A third of the year’s already over, but there’s still a lot happening in health and safety this year, especially when it comes to key conferences you may want to consider attending. As we know, conferences can be overwhelming and leave you questioning if it was really worth it in the end. That said, a good conference can be a source of much-needed inspiration, provide unique networking opportunities and offer instant insights into your current challenges.
Over the course of the next few weeks, we’ll be unpacking eight steps – dedicating each blog to one of the eight, to drill down to exactly what will be required of you and your organisation when it comes to initiating your workplace safety training.
Even on the small scale of renovating your home it seems that no matter what turnaround time your builder promises you, there’s always some delay or another. Sometimes the hold-up is perfectly legitimate; other times it looks suspiciously like the result of people not bothering to deliver when they originally promised. It only takes missing a few small deadlines and the next thing you know, the whole project is off schedule.
Money is a touchy subject, and most of us, even when we feel we deserve to ask for more, are unsure how to approach a conversation with our supervisor or manager, motivating for a salary increase.
But you can – you just need the right approach, the right timing – and the right techniques. Use today’s blog as your starting point to better returns.
It seems obvious that making your work environment a healthy and safe one will help make your employees happier, and your company more productive. All employers want to avoid the consequences of an unsafe and unhealthy environment, starting with injured workers, but having healthier and happier employees also includes minimising:
Productivity formally refers to how well your organisation converts input (e.g. labour, materials, machines and capital) into goods and services or output. But today it is no longer limited to measuring ratios of inputs and outputs. Basically, increasing productivity means working smarter. You can look for opportunities to improve efficiency just about anywhere in your company. Here are some key areas to consider.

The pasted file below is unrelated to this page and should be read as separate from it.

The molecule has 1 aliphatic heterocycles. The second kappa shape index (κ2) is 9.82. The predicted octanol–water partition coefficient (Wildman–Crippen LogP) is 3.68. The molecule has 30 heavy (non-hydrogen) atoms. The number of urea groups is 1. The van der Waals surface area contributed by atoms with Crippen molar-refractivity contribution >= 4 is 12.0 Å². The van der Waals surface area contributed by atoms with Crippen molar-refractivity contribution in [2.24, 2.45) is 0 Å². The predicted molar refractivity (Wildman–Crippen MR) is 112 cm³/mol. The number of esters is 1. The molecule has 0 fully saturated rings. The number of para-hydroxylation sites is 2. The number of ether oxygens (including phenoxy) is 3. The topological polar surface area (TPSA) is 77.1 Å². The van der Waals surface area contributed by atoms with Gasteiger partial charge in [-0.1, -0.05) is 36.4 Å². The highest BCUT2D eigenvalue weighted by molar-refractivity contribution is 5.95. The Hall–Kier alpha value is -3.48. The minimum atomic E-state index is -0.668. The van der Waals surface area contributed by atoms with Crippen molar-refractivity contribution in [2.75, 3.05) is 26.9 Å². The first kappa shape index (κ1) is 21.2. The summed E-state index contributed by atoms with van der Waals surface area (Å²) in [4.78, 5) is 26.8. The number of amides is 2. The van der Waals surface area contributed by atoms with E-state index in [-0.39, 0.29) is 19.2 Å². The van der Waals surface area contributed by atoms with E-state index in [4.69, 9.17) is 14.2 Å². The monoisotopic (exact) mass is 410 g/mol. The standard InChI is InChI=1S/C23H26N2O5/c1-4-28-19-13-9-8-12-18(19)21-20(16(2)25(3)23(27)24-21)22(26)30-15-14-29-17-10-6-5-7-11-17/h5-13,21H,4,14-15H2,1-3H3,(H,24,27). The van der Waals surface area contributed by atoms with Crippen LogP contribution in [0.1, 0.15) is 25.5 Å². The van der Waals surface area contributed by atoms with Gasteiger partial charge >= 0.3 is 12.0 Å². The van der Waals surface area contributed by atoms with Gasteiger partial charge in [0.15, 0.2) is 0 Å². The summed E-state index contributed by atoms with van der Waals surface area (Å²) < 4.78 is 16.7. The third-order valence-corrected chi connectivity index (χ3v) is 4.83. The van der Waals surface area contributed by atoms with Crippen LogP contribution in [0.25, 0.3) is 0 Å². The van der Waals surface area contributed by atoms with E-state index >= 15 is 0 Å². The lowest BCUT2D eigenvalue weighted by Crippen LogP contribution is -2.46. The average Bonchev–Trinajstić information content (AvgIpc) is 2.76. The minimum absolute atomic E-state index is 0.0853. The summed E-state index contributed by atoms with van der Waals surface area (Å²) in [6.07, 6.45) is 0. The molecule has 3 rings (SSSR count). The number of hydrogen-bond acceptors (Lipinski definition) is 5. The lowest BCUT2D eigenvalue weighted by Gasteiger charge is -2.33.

Choosing the right equipment
This can help you reduce the risk of costly errors and improve the way you do business. Before you buy any equipment, make sure you’re thoroughly familiar with the current and future needs of your business. Ask yourself:
• Is the current equipment giving me good results?
• Do I need to replace several pieces of equipment with more efficient machinery?
• Can the equipment I’m replacing be used elsewhere in my company?
• Will its acquisition be a long-term investment?
• Would it be better to rent equipment?
• Will we use all the features, or are they simply nice-to-have, but unnecessary, gadgets?
• Have I considered the costs of training employees on the new equipment?
Are you looking to reduce worker’s compensation and health care costs for your company?
Is improving productivity one of your company’s core business objectives this year? How about improving product quality?
If this is the case then, believe it or not, establishing or improving upon your company’s workplace ergonomics process is on the top of your to-do list.